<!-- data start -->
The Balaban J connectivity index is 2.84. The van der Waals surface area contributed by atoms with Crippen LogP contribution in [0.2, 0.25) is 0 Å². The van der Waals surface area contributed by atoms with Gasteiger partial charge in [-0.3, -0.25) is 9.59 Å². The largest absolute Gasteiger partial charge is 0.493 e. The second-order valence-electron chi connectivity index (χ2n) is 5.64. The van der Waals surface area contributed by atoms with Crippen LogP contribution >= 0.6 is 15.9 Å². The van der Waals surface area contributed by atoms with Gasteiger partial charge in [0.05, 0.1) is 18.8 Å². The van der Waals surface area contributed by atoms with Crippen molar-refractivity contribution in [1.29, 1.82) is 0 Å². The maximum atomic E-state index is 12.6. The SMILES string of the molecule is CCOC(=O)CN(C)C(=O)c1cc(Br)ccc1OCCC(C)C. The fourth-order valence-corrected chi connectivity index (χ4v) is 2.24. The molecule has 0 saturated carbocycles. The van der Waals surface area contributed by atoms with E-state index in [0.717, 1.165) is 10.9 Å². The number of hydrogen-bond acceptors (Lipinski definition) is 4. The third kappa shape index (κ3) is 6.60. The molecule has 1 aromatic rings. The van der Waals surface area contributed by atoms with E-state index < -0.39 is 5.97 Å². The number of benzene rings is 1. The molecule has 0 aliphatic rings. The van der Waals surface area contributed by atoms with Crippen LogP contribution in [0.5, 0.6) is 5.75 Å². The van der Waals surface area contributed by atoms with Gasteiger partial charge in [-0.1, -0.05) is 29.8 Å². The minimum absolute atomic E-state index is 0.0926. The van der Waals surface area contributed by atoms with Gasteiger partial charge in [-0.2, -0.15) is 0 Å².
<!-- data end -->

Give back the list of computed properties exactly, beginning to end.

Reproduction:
The Balaban J connectivity index is 2.84. The van der Waals surface area contributed by atoms with Crippen LogP contribution in [0.2, 0.25) is 0 Å². The van der Waals surface area contributed by atoms with Gasteiger partial charge in [-0.3, -0.25) is 9.59 Å². The largest absolute Gasteiger partial charge is 0.493 e. The second-order valence-electron chi connectivity index (χ2n) is 5.64. The van der Waals surface area contributed by atoms with Crippen LogP contribution >= 0.6 is 15.9 Å². The van der Waals surface area contributed by atoms with Gasteiger partial charge in [0.05, 0.1) is 18.8 Å². The van der Waals surface area contributed by atoms with Crippen molar-refractivity contribution in [1.29, 1.82) is 0 Å². The maximum atomic E-state index is 12.6. The SMILES string of the molecule is CCOC(=O)CN(C)C(=O)c1cc(Br)ccc1OCCC(C)C. The fourth-order valence-corrected chi connectivity index (χ4v) is 2.24. The molecule has 0 saturated carbocycles. The van der Waals surface area contributed by atoms with E-state index in [0.717, 1.165) is 10.9 Å². The number of hydrogen-bond acceptors (Lipinski definition) is 4. The third kappa shape index (κ3) is 6.60. The molecule has 1 aromatic rings. The van der Waals surface area contributed by atoms with E-state index < -0.39 is 5.97 Å². The number of benzene rings is 1. The molecule has 0 aliphatic rings. The van der Waals surface area contributed by atoms with Crippen LogP contribution in [0.5, 0.6) is 5.75 Å². The van der Waals surface area contributed by atoms with Gasteiger partial charge in [-0.1, -0.05) is 29.8 Å². The minimum absolute atomic E-state index is 0.0926. The van der Waals surface area contributed by atoms with Gasteiger partial charge in [-0.2, -0.15) is 0 Å².